(NEXSTAR) – Many people have decided tip creeping has gone too far and the line needs to be drawn somewhere. That line, according to a recent Forbes Advisor survey, is being drawn at food trucks.

Forty percent of respondents in the survey said they don’t believe food truck workers should be asking for tips, even though it’s common to see a digital tipping screen when you pay for your food. Default tipping suggestions can be customized. Sometimes you’ll see options like $1, $2 and $5. Sometimes it’s more like 18%, 20% and 22%.

“People think it’s manipulative, they resent it, and their perceptions of service go down,” Michael Lynn, a marketing and management communication professor at Cornell University, told Nexstar.

When it comes to eating at food trucks, industry experts agree a different standard applies than at full-service restaurants. Ted Rossman, a senior industry analyst at Bankrate.com, told The Hill he doesn’t think tipping on takeout, like at food trucks, is necessary unless you have an especially big or complicated order.

Diane Gottsman, etiquette expert, author, and the founder of The Protocol School of Texas, agreed tipping on takeout usually isn’t required. However, Gottsman suggests using it as an opportunity to show your appreciation for service workers if it’s in your budget.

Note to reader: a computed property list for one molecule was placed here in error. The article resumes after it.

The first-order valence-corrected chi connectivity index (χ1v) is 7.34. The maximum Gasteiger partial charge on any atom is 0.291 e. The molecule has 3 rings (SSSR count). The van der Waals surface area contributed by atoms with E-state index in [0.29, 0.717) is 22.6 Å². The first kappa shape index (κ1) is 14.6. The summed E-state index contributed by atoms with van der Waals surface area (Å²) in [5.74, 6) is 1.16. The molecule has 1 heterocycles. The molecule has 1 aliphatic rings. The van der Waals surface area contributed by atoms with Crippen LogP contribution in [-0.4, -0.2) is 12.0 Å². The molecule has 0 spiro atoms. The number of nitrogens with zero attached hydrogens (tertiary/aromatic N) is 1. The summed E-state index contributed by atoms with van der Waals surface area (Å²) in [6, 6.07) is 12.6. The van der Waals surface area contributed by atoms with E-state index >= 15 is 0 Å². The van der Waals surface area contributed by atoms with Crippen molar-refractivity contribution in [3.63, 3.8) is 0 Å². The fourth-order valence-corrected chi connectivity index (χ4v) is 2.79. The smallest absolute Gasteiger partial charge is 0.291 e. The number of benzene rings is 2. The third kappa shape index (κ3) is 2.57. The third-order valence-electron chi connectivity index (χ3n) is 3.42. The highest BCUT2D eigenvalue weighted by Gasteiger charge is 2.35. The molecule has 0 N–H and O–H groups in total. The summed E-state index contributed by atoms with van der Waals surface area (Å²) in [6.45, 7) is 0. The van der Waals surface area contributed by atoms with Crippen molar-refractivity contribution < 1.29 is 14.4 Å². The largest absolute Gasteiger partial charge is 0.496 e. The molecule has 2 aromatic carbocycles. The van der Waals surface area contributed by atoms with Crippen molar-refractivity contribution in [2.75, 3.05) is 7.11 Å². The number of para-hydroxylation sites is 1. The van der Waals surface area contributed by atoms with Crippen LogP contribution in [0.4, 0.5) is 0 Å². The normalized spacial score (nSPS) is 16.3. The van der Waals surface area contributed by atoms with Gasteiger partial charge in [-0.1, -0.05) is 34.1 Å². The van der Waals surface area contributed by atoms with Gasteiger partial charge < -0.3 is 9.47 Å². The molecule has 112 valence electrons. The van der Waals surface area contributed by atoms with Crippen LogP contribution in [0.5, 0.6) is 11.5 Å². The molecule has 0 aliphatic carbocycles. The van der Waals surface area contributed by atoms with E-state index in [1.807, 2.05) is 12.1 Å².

“If you can give more and are inclined to do so, by all means do it,” Gottsman said.

Food truck workers interviewed by St. Louis Magazine gave differing answers on how much they expect in tips, but several said a few extra dollars or 10% of the total tab is appreciated.

Unlike dine-in restaurants, haircuts and food delivery, tipping on takeaway food isn’t a long-established social norm. Experts writing for research-based news site The Conversation recommend establishing your own personal norms for situations where you might be prompted to tip. That way, you won’t feel pressured to make a split-second decision when prompted with tipping suggestions.

Tipping ahead of service, like is often the case at food trucks, also makes it hard to use gratuity as a way to show appreciation for good service. In most cases, you haven’t gotten your food or tasted it before you’re prompted to add a tip. The Conversations’ experts suggest two possible approaches. The first option is to tip the middle or highest options, if you can afford it. You may be more likely to get good service in exchange for your generosity.

The second is to tip the lowest suggested amount at checkout, then add a cash tip afterward if you feel the service merits it.

Tipping in cash can also make it easier for you to show your appreciation and make sure the employees keep 100% of what you give.

Nexstar’s Michael Bartiromo contributed to this report.